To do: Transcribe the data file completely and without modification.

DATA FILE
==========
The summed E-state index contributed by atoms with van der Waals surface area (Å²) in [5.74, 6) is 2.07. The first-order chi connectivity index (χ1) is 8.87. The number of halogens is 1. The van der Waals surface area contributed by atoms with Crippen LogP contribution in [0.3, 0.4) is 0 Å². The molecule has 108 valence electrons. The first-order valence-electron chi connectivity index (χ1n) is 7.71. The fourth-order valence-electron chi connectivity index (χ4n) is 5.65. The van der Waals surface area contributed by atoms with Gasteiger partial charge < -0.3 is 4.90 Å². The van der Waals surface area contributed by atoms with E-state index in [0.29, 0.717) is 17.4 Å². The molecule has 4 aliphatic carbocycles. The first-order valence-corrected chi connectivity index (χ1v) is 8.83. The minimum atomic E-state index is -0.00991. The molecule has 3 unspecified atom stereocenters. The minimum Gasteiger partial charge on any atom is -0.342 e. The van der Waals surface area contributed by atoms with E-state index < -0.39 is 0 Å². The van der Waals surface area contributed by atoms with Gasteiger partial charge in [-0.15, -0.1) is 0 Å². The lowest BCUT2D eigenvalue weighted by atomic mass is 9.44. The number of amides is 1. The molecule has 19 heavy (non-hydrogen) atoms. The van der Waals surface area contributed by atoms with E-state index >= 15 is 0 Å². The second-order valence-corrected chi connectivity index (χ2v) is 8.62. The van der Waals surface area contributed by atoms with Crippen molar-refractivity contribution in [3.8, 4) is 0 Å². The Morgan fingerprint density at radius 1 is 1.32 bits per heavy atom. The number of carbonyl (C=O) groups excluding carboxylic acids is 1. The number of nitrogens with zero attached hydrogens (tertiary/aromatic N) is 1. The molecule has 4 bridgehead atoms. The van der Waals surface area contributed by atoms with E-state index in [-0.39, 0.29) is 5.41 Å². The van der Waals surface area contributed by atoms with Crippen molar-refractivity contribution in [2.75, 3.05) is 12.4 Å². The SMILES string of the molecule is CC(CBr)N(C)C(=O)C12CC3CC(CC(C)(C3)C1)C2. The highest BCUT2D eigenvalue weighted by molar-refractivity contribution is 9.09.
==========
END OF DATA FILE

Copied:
The summed E-state index contributed by atoms with van der Waals surface area (Å²) in [5.74, 6) is 2.07. The first-order chi connectivity index (χ1) is 8.87. The number of halogens is 1. The van der Waals surface area contributed by atoms with Crippen LogP contribution in [0.3, 0.4) is 0 Å². The molecule has 108 valence electrons. The first-order valence-electron chi connectivity index (χ1n) is 7.71. The fourth-order valence-electron chi connectivity index (χ4n) is 5.65. The van der Waals surface area contributed by atoms with Gasteiger partial charge < -0.3 is 4.90 Å². The van der Waals surface area contributed by atoms with E-state index in [0.29, 0.717) is 17.4 Å². The molecule has 4 aliphatic carbocycles. The first-order valence-corrected chi connectivity index (χ1v) is 8.83. The minimum atomic E-state index is -0.00991. The molecule has 3 unspecified atom stereocenters. The minimum Gasteiger partial charge on any atom is -0.342 e. The van der Waals surface area contributed by atoms with E-state index < -0.39 is 0 Å². The van der Waals surface area contributed by atoms with Gasteiger partial charge in [-0.15, -0.1) is 0 Å². The lowest BCUT2D eigenvalue weighted by atomic mass is 9.44. The number of amides is 1. The molecule has 19 heavy (non-hydrogen) atoms. The van der Waals surface area contributed by atoms with E-state index >= 15 is 0 Å². The second-order valence-corrected chi connectivity index (χ2v) is 8.62. The van der Waals surface area contributed by atoms with Crippen molar-refractivity contribution in [3.8, 4) is 0 Å². The Morgan fingerprint density at radius 1 is 1.32 bits per heavy atom. The number of carbonyl (C=O) groups excluding carboxylic acids is 1. The number of nitrogens with zero attached hydrogens (tertiary/aromatic N) is 1. The molecule has 4 bridgehead atoms. The van der Waals surface area contributed by atoms with E-state index in [-0.39, 0.29) is 5.41 Å². The van der Waals surface area contributed by atoms with Crippen molar-refractivity contribution in [2.75, 3.05) is 12.4 Å². The SMILES string of the molecule is CC(CBr)N(C)C(=O)C12CC3CC(CC(C)(C3)C1)C2. The highest BCUT2D eigenvalue weighted by molar-refractivity contribution is 9.09.